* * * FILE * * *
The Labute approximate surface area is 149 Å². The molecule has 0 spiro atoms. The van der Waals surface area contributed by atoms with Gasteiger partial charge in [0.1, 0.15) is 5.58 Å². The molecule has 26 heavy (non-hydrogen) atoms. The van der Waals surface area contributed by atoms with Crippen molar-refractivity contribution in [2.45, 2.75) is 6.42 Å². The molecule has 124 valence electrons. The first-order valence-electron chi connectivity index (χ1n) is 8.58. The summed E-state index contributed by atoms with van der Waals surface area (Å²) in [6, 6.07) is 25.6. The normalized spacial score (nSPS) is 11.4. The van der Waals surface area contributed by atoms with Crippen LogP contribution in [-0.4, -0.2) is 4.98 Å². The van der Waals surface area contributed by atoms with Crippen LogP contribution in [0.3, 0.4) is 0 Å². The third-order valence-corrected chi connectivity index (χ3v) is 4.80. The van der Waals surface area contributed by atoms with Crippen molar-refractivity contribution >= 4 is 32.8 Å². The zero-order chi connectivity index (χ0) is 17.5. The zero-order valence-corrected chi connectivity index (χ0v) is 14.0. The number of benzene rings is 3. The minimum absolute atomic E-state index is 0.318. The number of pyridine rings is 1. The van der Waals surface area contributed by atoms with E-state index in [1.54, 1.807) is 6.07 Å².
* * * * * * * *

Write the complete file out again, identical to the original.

The Labute approximate surface area is 149 Å². The molecule has 0 spiro atoms. The van der Waals surface area contributed by atoms with Gasteiger partial charge in [0.1, 0.15) is 5.58 Å². The molecule has 26 heavy (non-hydrogen) atoms. The van der Waals surface area contributed by atoms with Crippen molar-refractivity contribution in [2.45, 2.75) is 6.42 Å². The molecule has 124 valence electrons. The first-order valence-electron chi connectivity index (χ1n) is 8.58. The summed E-state index contributed by atoms with van der Waals surface area (Å²) in [6, 6.07) is 25.6. The normalized spacial score (nSPS) is 11.4. The van der Waals surface area contributed by atoms with Crippen LogP contribution in [-0.4, -0.2) is 4.98 Å². The van der Waals surface area contributed by atoms with Crippen LogP contribution in [0.3, 0.4) is 0 Å². The third-order valence-corrected chi connectivity index (χ3v) is 4.80. The van der Waals surface area contributed by atoms with Crippen molar-refractivity contribution >= 4 is 32.8 Å². The zero-order chi connectivity index (χ0) is 17.5. The zero-order valence-corrected chi connectivity index (χ0v) is 14.0. The number of benzene rings is 3. The minimum absolute atomic E-state index is 0.318. The number of pyridine rings is 1. The van der Waals surface area contributed by atoms with E-state index in [1.54, 1.807) is 6.07 Å².